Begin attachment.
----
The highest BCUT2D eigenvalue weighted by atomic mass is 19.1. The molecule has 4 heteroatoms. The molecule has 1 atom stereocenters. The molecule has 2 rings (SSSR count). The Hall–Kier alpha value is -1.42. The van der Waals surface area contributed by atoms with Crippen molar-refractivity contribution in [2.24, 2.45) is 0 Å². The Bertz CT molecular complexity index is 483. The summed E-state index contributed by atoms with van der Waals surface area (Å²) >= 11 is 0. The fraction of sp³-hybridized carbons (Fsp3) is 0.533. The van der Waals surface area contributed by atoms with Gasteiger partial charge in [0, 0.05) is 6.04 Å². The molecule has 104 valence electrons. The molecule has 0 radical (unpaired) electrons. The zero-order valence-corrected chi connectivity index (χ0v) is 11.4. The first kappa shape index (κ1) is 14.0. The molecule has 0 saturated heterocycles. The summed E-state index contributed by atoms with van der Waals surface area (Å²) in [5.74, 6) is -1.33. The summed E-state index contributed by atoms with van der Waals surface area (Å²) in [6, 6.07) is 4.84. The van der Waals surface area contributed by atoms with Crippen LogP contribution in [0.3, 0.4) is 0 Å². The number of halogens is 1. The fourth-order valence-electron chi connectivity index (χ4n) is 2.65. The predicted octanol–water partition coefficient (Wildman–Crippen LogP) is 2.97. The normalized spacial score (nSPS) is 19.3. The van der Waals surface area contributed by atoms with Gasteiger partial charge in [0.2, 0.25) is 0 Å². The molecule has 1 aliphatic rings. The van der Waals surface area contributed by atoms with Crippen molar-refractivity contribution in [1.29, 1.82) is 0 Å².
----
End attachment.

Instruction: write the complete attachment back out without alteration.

The highest BCUT2D eigenvalue weighted by atomic mass is 19.1. The molecule has 4 heteroatoms. The molecule has 1 atom stereocenters. The molecule has 2 rings (SSSR count). The Hall–Kier alpha value is -1.42. The van der Waals surface area contributed by atoms with Crippen molar-refractivity contribution in [2.24, 2.45) is 0 Å². The Bertz CT molecular complexity index is 483. The summed E-state index contributed by atoms with van der Waals surface area (Å²) >= 11 is 0. The fraction of sp³-hybridized carbons (Fsp3) is 0.533. The van der Waals surface area contributed by atoms with Gasteiger partial charge in [0, 0.05) is 6.04 Å². The molecule has 104 valence electrons. The molecule has 0 radical (unpaired) electrons. The zero-order valence-corrected chi connectivity index (χ0v) is 11.4. The first kappa shape index (κ1) is 14.0. The molecule has 0 saturated heterocycles. The summed E-state index contributed by atoms with van der Waals surface area (Å²) in [5.74, 6) is -1.33. The summed E-state index contributed by atoms with van der Waals surface area (Å²) in [6, 6.07) is 4.84. The van der Waals surface area contributed by atoms with Crippen LogP contribution in [0.3, 0.4) is 0 Å². The number of halogens is 1. The fourth-order valence-electron chi connectivity index (χ4n) is 2.65. The predicted octanol–water partition coefficient (Wildman–Crippen LogP) is 2.97. The normalized spacial score (nSPS) is 19.3. The van der Waals surface area contributed by atoms with Gasteiger partial charge in [0.2, 0.25) is 0 Å². The molecule has 1 aliphatic rings. The van der Waals surface area contributed by atoms with Crippen molar-refractivity contribution in [1.29, 1.82) is 0 Å².